Ups and Downs in Chicago

by William T. Lyons, Vice Pres., Operations; Morse Diesel International, Chicago, IL,

Serial Information: Civil Engineering—ASCE, 1993, Vol. 63, Issue 12, Pg. 54-56

Document Type: Feature article

Abstract: The Chicago Title and Trust Center—a 50-story mixed-use complex which opened late last year—offers 1.3 million sq ft of above-grade space, and three levels of below-grade parking. The most innovative aspects of the tower are the up/down construction technique, which cut five months off the project schedule, and an elaborate curtainwall system. The tower is located on the site of an old Greyhould Bus Terminal. Since the structural elements were in excellent condition, the up/down construction incorporated the existing floor slabs of the Greyhound structure for temporary ground retention, and the existing foundation walls as part of the permanent construction. The second innovation involves the curtainwall system. When joined together, 12 ft tall, fully-assembled, caulked granite, glass and aluminum panels become weatherproof. The granites used for the curtainwall were hand-selected from a quarry in Italy, and subjected to rigorous tests to determine their ability to withstand the wind, ice and cold of Chicago. Finally, the glass component of the curtainwall represents one of the first uses of clear Low E glass in building construction. The clear glass has a film coating that provides insulation without producing a tint. The coating enables the glass to retain heat in the building during winter and prevents heat from penetrating the building during warm weather months.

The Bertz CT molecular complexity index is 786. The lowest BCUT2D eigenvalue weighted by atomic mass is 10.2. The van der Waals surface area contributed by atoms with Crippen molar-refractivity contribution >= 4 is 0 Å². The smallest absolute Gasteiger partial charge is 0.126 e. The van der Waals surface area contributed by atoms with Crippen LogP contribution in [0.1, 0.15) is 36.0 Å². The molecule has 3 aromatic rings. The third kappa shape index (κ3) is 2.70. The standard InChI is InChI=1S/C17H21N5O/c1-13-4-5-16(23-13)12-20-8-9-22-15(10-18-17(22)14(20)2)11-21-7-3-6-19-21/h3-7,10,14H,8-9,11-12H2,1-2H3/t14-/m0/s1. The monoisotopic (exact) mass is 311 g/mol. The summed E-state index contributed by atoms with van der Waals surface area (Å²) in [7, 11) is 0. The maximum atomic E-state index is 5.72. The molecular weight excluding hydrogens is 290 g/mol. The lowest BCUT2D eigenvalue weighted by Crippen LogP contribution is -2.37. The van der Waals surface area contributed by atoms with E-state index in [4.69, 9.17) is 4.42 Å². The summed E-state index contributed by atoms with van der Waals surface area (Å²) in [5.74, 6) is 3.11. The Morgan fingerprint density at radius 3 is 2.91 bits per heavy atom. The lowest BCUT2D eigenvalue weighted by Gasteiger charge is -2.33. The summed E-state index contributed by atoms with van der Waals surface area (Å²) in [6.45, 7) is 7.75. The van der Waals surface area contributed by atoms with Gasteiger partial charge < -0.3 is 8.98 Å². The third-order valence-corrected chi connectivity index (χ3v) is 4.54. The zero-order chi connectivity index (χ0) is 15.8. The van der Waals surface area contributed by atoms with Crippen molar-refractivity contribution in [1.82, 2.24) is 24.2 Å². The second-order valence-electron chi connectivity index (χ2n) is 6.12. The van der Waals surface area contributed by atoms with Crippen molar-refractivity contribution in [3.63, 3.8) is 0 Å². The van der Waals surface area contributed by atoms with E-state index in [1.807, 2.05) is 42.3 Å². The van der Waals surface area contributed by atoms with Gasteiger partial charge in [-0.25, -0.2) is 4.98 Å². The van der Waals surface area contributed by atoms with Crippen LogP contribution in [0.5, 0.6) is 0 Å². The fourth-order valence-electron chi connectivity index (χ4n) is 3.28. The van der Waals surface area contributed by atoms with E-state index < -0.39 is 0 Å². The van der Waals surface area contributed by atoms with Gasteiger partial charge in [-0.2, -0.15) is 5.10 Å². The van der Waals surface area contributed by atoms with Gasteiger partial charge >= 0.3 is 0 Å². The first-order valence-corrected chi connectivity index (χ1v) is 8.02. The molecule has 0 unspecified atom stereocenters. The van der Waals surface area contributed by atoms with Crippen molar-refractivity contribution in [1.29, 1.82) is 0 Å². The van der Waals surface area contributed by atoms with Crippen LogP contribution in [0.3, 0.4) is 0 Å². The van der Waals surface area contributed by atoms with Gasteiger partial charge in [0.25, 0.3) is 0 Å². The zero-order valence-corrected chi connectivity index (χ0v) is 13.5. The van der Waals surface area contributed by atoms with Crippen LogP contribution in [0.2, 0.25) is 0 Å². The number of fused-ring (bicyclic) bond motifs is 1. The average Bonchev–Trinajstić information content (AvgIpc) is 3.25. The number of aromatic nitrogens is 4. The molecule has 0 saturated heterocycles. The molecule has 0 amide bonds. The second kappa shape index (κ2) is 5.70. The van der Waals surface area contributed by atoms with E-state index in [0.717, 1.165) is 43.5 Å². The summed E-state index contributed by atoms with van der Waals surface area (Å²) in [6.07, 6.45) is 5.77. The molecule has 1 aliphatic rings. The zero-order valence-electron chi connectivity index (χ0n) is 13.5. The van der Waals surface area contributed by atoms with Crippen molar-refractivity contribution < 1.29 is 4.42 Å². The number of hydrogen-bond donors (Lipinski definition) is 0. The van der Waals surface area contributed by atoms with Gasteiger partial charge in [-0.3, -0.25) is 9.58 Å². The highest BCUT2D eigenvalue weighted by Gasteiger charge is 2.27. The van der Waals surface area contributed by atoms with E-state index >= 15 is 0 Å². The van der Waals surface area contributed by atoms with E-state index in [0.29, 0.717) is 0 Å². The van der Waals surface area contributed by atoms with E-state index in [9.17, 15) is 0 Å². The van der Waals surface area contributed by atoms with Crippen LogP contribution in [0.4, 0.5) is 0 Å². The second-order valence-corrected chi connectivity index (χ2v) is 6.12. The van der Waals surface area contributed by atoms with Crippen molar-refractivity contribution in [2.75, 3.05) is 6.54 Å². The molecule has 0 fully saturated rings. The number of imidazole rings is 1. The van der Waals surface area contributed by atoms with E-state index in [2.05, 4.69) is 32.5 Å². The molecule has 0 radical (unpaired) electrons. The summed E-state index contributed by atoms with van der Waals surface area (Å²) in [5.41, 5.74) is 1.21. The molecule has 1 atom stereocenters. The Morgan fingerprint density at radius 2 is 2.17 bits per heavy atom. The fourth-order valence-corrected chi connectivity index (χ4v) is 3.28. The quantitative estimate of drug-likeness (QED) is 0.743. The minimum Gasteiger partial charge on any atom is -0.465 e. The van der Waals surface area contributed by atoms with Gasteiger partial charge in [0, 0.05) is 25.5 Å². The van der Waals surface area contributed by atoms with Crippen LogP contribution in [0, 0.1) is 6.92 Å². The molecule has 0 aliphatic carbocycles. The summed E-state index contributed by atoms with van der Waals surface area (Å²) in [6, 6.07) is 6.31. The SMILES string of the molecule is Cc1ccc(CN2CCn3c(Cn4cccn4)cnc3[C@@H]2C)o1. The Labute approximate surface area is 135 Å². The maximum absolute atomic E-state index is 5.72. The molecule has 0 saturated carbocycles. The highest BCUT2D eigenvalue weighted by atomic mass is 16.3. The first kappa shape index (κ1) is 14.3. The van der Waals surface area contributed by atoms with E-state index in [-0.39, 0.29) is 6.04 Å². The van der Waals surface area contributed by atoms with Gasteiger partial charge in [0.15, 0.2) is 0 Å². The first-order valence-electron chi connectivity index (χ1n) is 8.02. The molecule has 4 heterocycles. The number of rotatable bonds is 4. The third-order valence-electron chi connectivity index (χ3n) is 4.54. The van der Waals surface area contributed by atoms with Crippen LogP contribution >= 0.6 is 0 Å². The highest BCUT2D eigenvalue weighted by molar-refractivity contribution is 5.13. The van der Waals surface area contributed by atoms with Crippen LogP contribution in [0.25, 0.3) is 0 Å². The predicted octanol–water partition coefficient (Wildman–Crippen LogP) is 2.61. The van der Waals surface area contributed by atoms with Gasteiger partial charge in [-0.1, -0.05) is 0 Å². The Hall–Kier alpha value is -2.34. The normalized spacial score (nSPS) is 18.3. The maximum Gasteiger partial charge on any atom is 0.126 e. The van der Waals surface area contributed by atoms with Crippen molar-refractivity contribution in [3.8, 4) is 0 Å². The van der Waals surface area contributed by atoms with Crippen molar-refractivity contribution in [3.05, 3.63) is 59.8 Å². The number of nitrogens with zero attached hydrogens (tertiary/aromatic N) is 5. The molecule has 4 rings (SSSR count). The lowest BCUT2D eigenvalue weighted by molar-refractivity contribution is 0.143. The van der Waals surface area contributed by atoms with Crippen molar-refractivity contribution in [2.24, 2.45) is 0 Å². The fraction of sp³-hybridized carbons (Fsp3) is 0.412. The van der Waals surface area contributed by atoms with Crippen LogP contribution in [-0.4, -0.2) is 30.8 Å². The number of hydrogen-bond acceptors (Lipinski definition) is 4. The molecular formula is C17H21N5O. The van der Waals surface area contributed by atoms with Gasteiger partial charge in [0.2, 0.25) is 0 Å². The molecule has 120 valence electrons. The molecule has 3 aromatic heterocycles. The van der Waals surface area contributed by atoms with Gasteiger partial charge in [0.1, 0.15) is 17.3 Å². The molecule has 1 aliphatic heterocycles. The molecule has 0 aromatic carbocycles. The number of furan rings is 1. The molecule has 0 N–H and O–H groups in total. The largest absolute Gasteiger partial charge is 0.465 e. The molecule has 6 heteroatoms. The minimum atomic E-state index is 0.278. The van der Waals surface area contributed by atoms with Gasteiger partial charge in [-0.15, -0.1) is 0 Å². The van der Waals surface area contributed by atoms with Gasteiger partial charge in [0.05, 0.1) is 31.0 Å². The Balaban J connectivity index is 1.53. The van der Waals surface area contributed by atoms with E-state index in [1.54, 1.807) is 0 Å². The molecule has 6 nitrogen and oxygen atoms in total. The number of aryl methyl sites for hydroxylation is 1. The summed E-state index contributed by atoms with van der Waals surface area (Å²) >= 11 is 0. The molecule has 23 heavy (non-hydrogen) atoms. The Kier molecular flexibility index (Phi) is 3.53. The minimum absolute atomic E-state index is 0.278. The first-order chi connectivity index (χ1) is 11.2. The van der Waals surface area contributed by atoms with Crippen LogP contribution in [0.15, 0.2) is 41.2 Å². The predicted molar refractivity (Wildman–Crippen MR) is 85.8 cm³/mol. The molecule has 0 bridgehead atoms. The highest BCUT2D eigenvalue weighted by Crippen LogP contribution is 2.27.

Subject Headings: Chicago | Multiple purpose structures | Construction methods | Curtain walls | Glass | Aluminum (material) |

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